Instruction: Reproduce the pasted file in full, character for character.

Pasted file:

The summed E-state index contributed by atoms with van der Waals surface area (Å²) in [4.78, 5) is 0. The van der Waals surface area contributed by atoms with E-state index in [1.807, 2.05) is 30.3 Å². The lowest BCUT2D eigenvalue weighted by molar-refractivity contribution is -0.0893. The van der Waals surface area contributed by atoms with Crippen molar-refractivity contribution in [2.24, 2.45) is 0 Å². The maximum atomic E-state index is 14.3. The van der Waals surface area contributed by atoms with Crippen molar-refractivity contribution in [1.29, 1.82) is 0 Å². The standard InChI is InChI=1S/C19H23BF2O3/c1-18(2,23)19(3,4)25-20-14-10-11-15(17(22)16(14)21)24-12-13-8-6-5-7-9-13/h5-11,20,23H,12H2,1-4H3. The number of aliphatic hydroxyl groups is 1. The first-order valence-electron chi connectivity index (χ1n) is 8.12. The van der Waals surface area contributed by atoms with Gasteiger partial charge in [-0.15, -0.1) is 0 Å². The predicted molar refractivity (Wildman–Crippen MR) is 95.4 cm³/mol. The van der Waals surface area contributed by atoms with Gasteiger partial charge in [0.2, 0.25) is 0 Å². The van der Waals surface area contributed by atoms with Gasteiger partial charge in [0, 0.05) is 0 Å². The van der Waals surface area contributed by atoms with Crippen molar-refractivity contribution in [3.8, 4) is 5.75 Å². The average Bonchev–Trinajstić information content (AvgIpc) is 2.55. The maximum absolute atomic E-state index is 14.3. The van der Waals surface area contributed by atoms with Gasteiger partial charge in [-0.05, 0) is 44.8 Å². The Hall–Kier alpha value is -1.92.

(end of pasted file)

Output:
The summed E-state index contributed by atoms with van der Waals surface area (Å²) in [4.78, 5) is 0. The van der Waals surface area contributed by atoms with E-state index in [1.807, 2.05) is 30.3 Å². The lowest BCUT2D eigenvalue weighted by molar-refractivity contribution is -0.0893. The van der Waals surface area contributed by atoms with Crippen molar-refractivity contribution in [2.24, 2.45) is 0 Å². The maximum atomic E-state index is 14.3. The van der Waals surface area contributed by atoms with Crippen molar-refractivity contribution in [1.29, 1.82) is 0 Å². The standard InChI is InChI=1S/C19H23BF2O3/c1-18(2,23)19(3,4)25-20-14-10-11-15(17(22)16(14)21)24-12-13-8-6-5-7-9-13/h5-11,20,23H,12H2,1-4H3. The number of aliphatic hydroxyl groups is 1. The first-order valence-electron chi connectivity index (χ1n) is 8.12. The van der Waals surface area contributed by atoms with Gasteiger partial charge in [-0.15, -0.1) is 0 Å². The predicted molar refractivity (Wildman–Crippen MR) is 95.4 cm³/mol. The van der Waals surface area contributed by atoms with Gasteiger partial charge in [0.2, 0.25) is 0 Å². The van der Waals surface area contributed by atoms with Gasteiger partial charge in [0, 0.05) is 0 Å². The van der Waals surface area contributed by atoms with Crippen molar-refractivity contribution in [3.8, 4) is 5.75 Å². The average Bonchev–Trinajstić information content (AvgIpc) is 2.55. The maximum absolute atomic E-state index is 14.3. The van der Waals surface area contributed by atoms with Gasteiger partial charge in [-0.05, 0) is 44.8 Å². The Hall–Kier alpha value is -1.92.